McDonald’s seeks to sell Russian business that is ‘no longer tenable’

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After more than three decades, McDonald’s is pulling out of Russia and seeking to find a “local buyer” for its business there, which includes 850 restaurants in the country.
In early March, McDonald’s temporarily closed its restaurants in Russia in response to the country’s invasion of Ukraine.
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“The humanitarian crisis caused by the war in Ukraine, and the precipitating unpredictable operating environment, have led McDonald’s to conclude that continued ownership of the business in Russia is no longer tenable, nor is it consistent with McDonald’s values,” the company said Monday in a statement.
McDonald’s didn’t just close 850 restaurants in Russia. It froze a whole 30-year investment.
Whoever buys its Russian restaurants will no longer be allowed to use the McDonald’s “golden arches” logo or brand, the company said, adding that it wants to protect its 62,000 employees in Russia.

“McDonald’s priorities include seeking to ensure the employees of McDonald’s Russia continue to be paid until the close of any transaction and that employees have future employment with any potential buyer,” Chris Kempczinski, McDonald’s president and chief executive officer, said in a statement.


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“We have a long history of establishing deep, local roots wherever the Arches shine,” he said, adding that employees’ “dedication and loyalty to McDonald’s make today’s announcement extremely difficult.”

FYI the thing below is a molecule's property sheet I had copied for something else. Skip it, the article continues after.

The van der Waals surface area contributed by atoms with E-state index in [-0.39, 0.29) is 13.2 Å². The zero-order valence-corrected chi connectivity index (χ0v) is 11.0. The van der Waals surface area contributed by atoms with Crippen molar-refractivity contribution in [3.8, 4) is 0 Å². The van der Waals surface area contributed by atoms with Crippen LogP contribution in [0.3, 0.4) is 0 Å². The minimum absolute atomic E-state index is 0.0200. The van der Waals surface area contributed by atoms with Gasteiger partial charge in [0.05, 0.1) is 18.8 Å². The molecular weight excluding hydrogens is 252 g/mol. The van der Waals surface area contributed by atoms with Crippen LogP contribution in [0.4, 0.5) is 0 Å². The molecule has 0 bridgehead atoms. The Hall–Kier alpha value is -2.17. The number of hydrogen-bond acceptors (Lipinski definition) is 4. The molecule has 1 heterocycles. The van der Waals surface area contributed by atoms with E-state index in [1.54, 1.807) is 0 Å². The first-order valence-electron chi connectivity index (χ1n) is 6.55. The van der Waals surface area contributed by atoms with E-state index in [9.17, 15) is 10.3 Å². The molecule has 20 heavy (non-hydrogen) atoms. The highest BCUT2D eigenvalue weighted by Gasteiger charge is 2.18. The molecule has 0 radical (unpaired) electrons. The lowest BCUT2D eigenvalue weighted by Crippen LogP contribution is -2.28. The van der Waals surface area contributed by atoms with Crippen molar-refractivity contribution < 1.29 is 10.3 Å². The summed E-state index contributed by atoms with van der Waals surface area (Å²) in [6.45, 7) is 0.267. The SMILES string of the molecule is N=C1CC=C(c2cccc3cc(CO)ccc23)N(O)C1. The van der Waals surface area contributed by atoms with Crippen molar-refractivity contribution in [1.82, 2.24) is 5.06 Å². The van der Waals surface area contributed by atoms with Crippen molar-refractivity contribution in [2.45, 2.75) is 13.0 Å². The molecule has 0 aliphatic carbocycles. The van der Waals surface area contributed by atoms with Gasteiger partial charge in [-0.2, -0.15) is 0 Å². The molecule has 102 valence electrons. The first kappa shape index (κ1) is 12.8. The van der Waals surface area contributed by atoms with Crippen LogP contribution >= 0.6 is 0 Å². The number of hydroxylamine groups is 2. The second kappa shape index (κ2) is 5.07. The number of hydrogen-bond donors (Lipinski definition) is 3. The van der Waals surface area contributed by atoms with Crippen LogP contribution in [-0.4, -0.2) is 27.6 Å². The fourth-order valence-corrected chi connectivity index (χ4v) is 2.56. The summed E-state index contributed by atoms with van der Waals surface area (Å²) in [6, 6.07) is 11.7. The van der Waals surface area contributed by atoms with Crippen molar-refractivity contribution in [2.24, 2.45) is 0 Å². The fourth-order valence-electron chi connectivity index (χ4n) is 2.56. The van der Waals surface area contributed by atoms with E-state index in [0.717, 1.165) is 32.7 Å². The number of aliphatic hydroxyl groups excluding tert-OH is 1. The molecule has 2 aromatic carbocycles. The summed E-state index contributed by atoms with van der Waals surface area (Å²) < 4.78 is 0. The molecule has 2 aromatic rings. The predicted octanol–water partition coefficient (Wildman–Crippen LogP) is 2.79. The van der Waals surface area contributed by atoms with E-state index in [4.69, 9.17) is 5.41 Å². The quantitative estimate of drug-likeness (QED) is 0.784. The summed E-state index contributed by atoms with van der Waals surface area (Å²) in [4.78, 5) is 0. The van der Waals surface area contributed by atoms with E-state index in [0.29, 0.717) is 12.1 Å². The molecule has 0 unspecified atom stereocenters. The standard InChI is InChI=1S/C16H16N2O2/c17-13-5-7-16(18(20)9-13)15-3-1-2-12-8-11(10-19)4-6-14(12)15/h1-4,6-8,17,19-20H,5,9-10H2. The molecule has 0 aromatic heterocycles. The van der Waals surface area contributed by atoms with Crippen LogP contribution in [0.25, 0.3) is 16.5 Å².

Kempczinski continued: “We have a commitment to our global community and must remain steadfast in our values. And our commitment to our values means that we can no longer keep the Arches shining there.”

The fast-food giant is the latest Western company to exit the Russian market since the war began. French automaker Renault Group also announced Monday that it is pulling its business of Russia and selling its shares there to Russian government entities.
Renault said it will sell all of its shares in Renault Russia to the Moscow city government — and its nearly 68 percent stake in Russian automaker AvtoVAZ, which produces the Lada car, to a Russian federal agency, according to a news release.


“We have taken a difficult but necessary decision; and we are making a responsible choice towards our 45,000 employees in Russia, while preserving the Group’s performance and our ability to return to the country in the future, in a different context,” Renault Group CEO Luca de Meo said in the news release.

Russia’s Ministry of Industry and Trade also announced that the “Russian assets of the Renault Group” would “become state property.”
Bloomberg News reported that the move to sell the $2.3 billion Russian auto business amounts to a nationalization, sparked by Russia’s invasion of Ukraine.
The comments from Renault’s CEO came days after Ukrainian President Volodymyr Zelensky criticized the company by name in a speech before the French Parliament, according to the Hill newspaper. “Renault, Auchan, Leroy Merlin and others. They must cease to be sponsors of Russia’s military machine, sponsors of the killing of children and women, sponsors of rape, robbery and looting by the Russian army,” Zelensky said.



Renault’s ties to Russia date to a $1 billion deal in 2007, and the country has since become the company’s second-largest market, Bloomberg News reported. In March, de Meo warned that a Renault retreat in Russia would create a “very complex situation” by eating into the company’s profits and sales, Reuters reported.
There’s a McDonald’s replacement in Russia — with a strangely familiar logo
Renault has the option to buy back the AvtoVAZ shares at certain times during the next six years, according to its release.